Insane Photos Show Massive Ash Plume Looming Over Hawaii's Big Island

Science								Image Source USGS Hawaiian Volcano Observatory

Science Image Source USGS Hawaiian Volcano Observatory

Geological Survey (USGS) after the scientific agency of the United States government reported that volcanic activity at Kilauea on Hawaii Island continues to worsen, with an ash cloud growing as high as 10,000 to 12,000 feet.

Costs have also begun to rise as Hawaii deals with a large emergency response to the eruptions.

Since May 3, residents of Hawaii's Big Island have been struggling with the fallout from the recent and ongoing eruption of the Kilauea volcano.

A massive plume of volcanic ash burst from Hawaii's Kilauea volcano on Tuesday, prompting authorities to issue warnings about air quality and the likelihood of a major eruption. A red alert was issued by the U.S. Geological Survery of a possible eruption.

A geophysicist says a plume that's rising from the Kilauea volcano summit on Hawaii's Big Island does not contain as much ash as it did on Tuesday. (The most recent one opened on Tuesday.) The air quality is deemed unsafe to health in some areas due to the release of sulfur dioxide from the fissures.

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"At any time, activity may become more explosive, increasing the intensity of ash production and producing ballistic projectiles near the vent", the Hawaii Volcano Observatory said in a statement on the change in aviation alert level from orange to red.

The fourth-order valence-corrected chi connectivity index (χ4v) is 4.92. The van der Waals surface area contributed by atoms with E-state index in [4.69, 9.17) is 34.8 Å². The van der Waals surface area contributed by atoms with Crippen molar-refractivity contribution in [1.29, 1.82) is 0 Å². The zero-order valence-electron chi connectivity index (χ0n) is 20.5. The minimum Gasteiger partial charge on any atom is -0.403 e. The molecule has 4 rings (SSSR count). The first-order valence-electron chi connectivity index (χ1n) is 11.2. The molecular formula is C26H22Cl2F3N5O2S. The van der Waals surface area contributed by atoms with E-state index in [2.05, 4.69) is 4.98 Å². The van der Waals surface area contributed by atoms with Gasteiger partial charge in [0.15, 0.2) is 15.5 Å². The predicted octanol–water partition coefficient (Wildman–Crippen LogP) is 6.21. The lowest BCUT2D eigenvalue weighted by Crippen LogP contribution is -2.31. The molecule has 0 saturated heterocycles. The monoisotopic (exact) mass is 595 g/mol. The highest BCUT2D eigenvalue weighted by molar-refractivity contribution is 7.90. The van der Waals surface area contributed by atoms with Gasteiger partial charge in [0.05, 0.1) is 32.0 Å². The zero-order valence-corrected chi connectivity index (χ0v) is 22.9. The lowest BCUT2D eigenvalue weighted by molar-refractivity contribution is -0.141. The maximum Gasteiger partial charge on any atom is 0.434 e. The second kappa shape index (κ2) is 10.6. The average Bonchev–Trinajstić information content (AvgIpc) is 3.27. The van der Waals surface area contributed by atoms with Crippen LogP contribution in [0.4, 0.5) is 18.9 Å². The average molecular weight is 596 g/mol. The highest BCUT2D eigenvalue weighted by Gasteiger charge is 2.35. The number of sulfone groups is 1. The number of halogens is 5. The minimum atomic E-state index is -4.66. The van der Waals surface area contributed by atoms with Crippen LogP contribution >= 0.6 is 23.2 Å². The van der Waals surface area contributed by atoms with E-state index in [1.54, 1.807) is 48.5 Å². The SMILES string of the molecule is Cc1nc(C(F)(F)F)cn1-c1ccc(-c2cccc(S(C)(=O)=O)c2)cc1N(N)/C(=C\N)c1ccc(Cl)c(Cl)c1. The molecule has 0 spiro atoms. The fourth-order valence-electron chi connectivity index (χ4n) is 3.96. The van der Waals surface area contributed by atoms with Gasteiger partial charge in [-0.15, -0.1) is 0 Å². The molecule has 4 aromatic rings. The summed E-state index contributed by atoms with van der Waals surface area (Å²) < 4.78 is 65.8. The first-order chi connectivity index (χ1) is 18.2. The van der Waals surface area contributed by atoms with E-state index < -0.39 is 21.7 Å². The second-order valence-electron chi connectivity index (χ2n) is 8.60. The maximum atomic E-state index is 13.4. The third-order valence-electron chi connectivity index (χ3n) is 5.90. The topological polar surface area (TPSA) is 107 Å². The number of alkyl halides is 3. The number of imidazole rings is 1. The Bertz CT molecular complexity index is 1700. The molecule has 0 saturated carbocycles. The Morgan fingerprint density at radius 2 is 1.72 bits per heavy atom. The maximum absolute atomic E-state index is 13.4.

Residents on parts of the Big Island have been scrambling to react to increased volcanic activity on Kilauea for almost three weeks now, ever since the floor of the Puu Oo Crater, on the volcano's East Rift Zone, collapsed on April 30.

Scientists had expected such explosions by the middle of this month as Kilauea's lava lake fell below the water table. But the Hawaiian Volcano Observatory said Tuesday that there is no evidence suggesting an quake that would generate a tsunami. To the east of the summit, toxic gas emanating from steaming gashes around 25 miles (40 km) toward the coast added to the danger facing residents, whose escape routes are threatened with closure because of lava flows, officials said.

On Tuesday, officials said activity at Fissure 17, the biggest one so far, had slowed overnight.

Scorching lava has already swallowed dozens of homes and vehicles.

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